Topological Insulators (TI) have been reported to provide high efficiency of spin-orbit torque to adjacent magnetic layers to cause switching in magnetic states. This is highly applicable for exciting magnetization oscillations and switching in the magnetic layer in nonvolatile memory devices such as Magnetic Random Access Memory (MRAM). Traditionally Molecular Beam Epitaxy (MBE) and Pulsed Laser Deposition (PLD) techniques have been used to grow TI thin films. These processes require temperatures that are higher than Complementary metal-oxide-semiconductor (CMOS) compatible limits. Moreover, the growth rate using these processes is very slow making them impossible to integrate into industrial CMOS device fabrication processes. 
Technology Overview
 A sputter growth method for TI material BixTe(1-x) (x>0 and x<1) has been developed in this work which is possible to grow at a CMOS compatible temperature with a fast deposition rate of ~0.2 nm/s. This makes it an attractive process for integration in the conventional CMOS fabrication process for Spin-Orbit Torque (SOT) devices. By controlling the process temperature, the degree of crystallinity of the TI film was controlled. With an increase in the crystallinity of the TI layer, significant enhancement in spin-orbit coupling (SOC) is achieved in these materials coupled with the FM layer as observed in ferromagnetic resonance (FMR) spectroscopy and hysteresis loop measurements.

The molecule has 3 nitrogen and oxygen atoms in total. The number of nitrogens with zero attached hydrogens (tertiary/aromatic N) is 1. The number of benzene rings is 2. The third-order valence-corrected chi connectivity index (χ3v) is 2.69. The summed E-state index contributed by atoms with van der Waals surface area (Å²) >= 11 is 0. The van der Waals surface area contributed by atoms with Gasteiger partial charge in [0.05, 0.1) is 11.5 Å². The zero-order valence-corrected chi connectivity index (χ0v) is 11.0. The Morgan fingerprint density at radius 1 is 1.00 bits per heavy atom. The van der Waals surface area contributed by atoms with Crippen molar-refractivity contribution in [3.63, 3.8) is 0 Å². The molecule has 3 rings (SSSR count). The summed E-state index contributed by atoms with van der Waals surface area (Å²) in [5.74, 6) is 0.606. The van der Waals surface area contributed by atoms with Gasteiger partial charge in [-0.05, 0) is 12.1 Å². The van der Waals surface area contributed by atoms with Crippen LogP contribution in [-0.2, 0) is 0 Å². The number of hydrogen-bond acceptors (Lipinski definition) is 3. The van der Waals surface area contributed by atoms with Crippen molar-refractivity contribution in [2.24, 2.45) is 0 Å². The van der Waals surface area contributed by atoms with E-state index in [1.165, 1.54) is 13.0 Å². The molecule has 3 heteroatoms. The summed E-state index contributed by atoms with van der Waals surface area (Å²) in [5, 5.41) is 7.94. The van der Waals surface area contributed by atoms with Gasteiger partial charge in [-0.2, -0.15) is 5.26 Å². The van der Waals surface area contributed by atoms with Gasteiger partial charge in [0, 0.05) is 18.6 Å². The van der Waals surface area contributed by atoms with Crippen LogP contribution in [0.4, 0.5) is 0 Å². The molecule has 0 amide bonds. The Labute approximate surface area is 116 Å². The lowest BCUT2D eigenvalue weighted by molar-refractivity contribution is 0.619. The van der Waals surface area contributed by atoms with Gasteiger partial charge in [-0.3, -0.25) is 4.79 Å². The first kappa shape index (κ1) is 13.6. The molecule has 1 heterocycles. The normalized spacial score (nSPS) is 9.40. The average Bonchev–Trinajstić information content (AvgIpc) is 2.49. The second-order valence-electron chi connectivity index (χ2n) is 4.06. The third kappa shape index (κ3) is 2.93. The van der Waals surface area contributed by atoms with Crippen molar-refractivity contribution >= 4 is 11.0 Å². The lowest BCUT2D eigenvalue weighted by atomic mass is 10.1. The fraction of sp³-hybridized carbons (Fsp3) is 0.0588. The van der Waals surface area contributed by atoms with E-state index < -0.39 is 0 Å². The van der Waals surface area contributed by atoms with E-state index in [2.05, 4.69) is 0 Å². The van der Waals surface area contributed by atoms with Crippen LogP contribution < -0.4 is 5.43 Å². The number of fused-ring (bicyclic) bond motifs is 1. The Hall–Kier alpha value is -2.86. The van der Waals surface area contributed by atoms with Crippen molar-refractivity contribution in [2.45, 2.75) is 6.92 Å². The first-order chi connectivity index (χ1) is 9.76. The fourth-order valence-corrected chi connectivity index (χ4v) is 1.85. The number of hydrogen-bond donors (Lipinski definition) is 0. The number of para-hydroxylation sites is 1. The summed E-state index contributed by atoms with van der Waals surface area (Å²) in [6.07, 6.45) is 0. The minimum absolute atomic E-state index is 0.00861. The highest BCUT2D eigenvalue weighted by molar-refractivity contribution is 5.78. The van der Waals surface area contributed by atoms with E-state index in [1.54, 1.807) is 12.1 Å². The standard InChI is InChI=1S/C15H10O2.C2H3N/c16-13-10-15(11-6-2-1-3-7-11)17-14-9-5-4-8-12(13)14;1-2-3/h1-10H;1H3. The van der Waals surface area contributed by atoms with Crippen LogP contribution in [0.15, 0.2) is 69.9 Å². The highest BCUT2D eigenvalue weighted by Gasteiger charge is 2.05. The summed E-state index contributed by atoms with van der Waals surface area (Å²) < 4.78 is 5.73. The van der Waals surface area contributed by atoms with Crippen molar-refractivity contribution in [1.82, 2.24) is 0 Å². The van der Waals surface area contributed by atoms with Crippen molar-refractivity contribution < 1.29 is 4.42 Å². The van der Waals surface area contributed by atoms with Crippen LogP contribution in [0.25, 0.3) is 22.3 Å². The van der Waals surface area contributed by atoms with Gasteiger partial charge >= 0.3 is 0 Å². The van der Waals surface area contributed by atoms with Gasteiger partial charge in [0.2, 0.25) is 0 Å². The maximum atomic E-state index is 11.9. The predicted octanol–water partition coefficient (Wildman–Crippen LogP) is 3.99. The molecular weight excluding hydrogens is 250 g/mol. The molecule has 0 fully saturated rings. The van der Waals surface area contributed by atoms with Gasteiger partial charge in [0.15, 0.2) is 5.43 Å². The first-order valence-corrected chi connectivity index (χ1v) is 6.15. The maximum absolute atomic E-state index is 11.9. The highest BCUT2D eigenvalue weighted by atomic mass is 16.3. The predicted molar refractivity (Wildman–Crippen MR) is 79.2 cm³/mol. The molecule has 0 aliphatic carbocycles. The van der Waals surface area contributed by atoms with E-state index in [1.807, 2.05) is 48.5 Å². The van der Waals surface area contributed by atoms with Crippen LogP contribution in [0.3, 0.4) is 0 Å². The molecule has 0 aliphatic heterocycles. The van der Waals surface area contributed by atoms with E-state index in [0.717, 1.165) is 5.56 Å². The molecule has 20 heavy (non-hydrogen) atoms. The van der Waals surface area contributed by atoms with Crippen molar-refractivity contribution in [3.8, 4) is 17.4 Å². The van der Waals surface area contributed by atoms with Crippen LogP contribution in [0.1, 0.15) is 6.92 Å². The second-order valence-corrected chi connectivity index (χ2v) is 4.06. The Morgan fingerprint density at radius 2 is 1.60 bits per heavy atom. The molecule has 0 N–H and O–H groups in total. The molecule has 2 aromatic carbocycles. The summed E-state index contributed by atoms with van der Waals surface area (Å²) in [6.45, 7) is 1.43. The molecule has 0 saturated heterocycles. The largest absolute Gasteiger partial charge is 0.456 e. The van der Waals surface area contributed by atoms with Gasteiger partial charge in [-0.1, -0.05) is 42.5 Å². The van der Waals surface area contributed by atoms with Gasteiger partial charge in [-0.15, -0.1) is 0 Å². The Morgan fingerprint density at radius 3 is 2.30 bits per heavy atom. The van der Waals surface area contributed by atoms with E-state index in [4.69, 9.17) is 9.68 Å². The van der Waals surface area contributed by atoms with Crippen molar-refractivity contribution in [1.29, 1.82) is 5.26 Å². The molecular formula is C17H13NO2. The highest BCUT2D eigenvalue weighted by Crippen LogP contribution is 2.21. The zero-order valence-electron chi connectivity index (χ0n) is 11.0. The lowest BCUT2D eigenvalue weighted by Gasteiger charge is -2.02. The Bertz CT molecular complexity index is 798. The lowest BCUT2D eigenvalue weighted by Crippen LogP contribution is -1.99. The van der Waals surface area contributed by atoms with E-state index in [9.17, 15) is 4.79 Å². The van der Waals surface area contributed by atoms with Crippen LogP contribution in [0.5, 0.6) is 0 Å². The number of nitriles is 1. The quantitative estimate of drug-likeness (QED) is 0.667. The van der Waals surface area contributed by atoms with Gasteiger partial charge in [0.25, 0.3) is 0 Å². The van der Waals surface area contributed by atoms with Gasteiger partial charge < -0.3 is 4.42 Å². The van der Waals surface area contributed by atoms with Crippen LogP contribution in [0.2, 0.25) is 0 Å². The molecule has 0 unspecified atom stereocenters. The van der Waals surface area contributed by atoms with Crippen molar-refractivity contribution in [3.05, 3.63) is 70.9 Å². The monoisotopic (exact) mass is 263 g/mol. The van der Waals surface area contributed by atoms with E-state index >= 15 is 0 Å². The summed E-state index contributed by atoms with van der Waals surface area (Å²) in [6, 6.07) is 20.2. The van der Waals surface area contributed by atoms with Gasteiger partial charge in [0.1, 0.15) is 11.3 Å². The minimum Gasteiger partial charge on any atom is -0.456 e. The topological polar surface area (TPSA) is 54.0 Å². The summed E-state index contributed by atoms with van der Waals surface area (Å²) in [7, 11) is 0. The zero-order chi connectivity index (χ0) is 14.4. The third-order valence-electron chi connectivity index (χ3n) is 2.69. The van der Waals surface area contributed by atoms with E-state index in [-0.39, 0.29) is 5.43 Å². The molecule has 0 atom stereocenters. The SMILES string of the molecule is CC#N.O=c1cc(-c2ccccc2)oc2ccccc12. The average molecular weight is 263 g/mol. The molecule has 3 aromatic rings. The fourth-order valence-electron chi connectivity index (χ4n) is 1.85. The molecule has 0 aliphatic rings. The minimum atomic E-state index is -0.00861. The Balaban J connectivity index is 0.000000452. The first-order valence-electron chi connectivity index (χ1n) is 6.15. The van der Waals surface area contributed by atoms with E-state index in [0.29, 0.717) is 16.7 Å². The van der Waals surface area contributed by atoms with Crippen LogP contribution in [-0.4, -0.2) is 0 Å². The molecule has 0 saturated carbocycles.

- Enhanced efficiency of spin to charge current conversions 
- Higher efficiency of SOT in 3D TI/FM heterostructures 
- Enhanced Rashba effect due to high SOC (Spin-orbit coupling) in the materials 
- Spintronics applications and solid state devices
- Highly efficient SOT memory which is non volatile 
- High density PMA with thicker magnetic layer which can be implemented to MRAM devices 
- High frequency spin torque nano oscillators (STNO) 
- License
- Partnering
- Research collaboration
Patent Information:
For Information, Contact:
Colin Sullivan
Commercialization Consultant
Northeastern University
Nian-Xiang Sun
Nirjhar Bhattacharjee
Thin film
Topological Insulator